Wasn't it the Karate Kid where they said "Keel on, keel off. Keel on, keel off." ?

Of course mars metal would be glad to just cast a shoe for you to bolt on. Maybe not as much fun as a whole new boat but I'd bet over a quarter million cheaper.
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  #276  
Old 05-15-2013
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Re: Bob Perry's take on Wolfenzee's dream boat

Wolf:
Jeff and I thought as long as we were fixing the keel we might as well fix the rest of the boat too. Call it "mission creep".
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  #277  
Old 05-15-2013
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Re: Bob Perry's take on Wolfenzee's dream boat

So basically "let's design a totally different boat and try and keep enough of the looks to satisfy old wolfie"......well it's not just about looks (and the best parts of the looks have been toned down anyway).

Last edited by wolfenzee; 05-15-2013 at 07:12 PM.
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  #278  
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Re: Bob Perry's take on Wolfenzee's dream boat

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Originally Posted by SloopJonB View Post
I find Brent's Origami process fascinating and would really like to watch one of the hulls being folded into shape. Many of his points such as welding chainplates, cleats & stanchions down make a lot of sense. One of his boats would certainly seem to be a good choice for serious voyaging - the security of steel can't be denied. I'd also be interested in some info on the weight of his boats - that frameless monocoque construction has to save a bunch of weight.

Having said that, I DO wish he'd dial back the utilitarianism a notch or two and increase the "yacht" factor by a corresponding amount.
They weigh about the same as framed boats but the true saving is in time and thus money, faireness greatly enhanced , zero filler needed. By the thicker plating it allows for the same weight, exponentially more resistant to distortion, and the greatly increased resistance to holing. Thicker plate also gives one a lot more forgivenes to corrosion. I've seen many boats which were a writeoff, but would have had decades left had the plate been thicker. Framing and lighter plate does nothing to reduce these problems.
The "Yacht factor" is basically the "dainty, flimsy and fragile look" factor. I find that if it looks dainty fragile and flimsy, it probably is. I refuse to design a boat dainty fragile and flimsy, the stakes are too high on ocean cruisers. Full time cruisers get the same rough treatment as workboats , and should thus be built more to workboat, funtional priorities. Experienced ocean cruisers are a lot more impressed by workboat priorities, than the dainty, flimsy, fragile "Yacht" look.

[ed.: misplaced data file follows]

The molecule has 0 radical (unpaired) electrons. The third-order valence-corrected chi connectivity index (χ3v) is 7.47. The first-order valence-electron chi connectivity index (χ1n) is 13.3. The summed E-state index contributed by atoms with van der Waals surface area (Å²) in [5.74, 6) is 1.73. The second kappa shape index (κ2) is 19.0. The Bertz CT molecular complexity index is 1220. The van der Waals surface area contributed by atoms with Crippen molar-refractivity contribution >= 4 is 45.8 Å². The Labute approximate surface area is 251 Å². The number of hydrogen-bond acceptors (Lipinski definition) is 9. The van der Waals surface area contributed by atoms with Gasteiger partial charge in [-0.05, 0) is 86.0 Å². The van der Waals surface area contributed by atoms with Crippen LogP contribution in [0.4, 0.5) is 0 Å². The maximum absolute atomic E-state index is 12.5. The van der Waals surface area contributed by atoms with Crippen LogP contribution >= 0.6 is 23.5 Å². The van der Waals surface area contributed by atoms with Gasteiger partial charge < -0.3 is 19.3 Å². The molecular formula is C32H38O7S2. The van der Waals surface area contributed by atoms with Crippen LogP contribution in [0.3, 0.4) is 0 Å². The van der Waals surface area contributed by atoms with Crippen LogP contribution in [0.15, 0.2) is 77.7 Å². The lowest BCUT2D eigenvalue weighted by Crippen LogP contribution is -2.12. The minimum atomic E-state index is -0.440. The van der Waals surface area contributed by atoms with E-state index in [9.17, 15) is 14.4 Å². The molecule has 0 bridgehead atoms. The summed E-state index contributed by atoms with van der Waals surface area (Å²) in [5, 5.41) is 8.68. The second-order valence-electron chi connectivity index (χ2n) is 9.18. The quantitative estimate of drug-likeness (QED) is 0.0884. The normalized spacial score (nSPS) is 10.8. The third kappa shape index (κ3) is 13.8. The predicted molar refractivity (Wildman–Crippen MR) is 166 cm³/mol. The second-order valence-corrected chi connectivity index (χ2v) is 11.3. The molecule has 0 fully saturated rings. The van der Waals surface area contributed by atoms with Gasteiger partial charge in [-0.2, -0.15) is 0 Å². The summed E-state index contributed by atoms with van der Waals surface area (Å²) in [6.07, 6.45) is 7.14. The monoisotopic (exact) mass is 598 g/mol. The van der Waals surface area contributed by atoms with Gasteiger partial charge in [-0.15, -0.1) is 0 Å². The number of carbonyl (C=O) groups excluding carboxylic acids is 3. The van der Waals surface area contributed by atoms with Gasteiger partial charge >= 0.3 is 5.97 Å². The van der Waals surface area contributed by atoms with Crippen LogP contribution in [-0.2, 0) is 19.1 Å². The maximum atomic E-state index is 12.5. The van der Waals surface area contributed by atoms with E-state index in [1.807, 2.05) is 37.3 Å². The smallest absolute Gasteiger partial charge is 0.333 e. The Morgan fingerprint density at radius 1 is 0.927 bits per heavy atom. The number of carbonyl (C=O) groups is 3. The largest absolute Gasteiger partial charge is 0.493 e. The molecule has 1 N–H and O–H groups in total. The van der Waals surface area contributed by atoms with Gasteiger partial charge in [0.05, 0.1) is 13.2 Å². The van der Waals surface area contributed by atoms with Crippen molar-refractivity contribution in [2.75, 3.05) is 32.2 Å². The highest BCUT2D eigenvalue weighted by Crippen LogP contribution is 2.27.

Read Moitessiers book "The Long Way" about a boat built to workboat priorites, which had far fewer problems and failures in a non stop 1 1/2 circumnavigations sail, rounding both the Cape of Good Hope and Cape Horn, than most boats built to "Yacht "priorities have in crossing the peaceful latitudes of the Pacific.
"Yachties were dismayed at the" Industrial " appearance of the round the world racing boats . Industrial works, decorative doesn't, in that kind of use.
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Last edited by Brent Swain; 05-17-2013 at 04:22 PM.
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  #279  
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Re: Bob Perry's take on Wolfenzee's dream boat

Jeff- really like what you did for "your boat" ? What are the mechanics of the lifting keel? ?How did you mitigate possible damage from grounding? Have you thought about the interior lay out? ?Why did you go with that shaped bulb? Would you construct in wood epoxy,GRP, cored GRP, cored exotics, metal or what? Feel like a 4 y.o. with to many questions. sorry
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  #280  
Old 05-15-2013
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Re: Bob Perry's take on Wolfenzee's dream boat

Wolf:
I think you got it. It was about Jeff and me having some fun with a theme. We chose your boat and thought you might also have some fun with it. But you are very opinionated about yacht design and I do not find it easy to communicate with you. You seem to resist learning more. I've tried. Jeff has tried. But you know better. You thought your boat might have "183 degrees" of positive righting moment. It's documented here in your posts. I didn't make that up. That makes it difficult for me to carry on a cogent discussion of yacht design elements with you so long as you are resistant to learning. Some times the way forward is to say, "Oh, heck, I was wrong." Then you can move to the next level. But for now, you are a spectator while Jeff and I, with various input from others, bat the ball around. Nobody intended you to build this boat. It was just a frolic.

Oubound:
Whoa! This is just a sketch. You are asking detailed quiestions that are well beyond the scope of the design study at this stage. Chill. Back off. Go have a beer. Do something but leave Jeff alone to explore this design concept. Inquiring minds may want to know but at the same time let's have a little reality here.
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Last edited by bobperry; 05-15-2013 at 11:38 PM.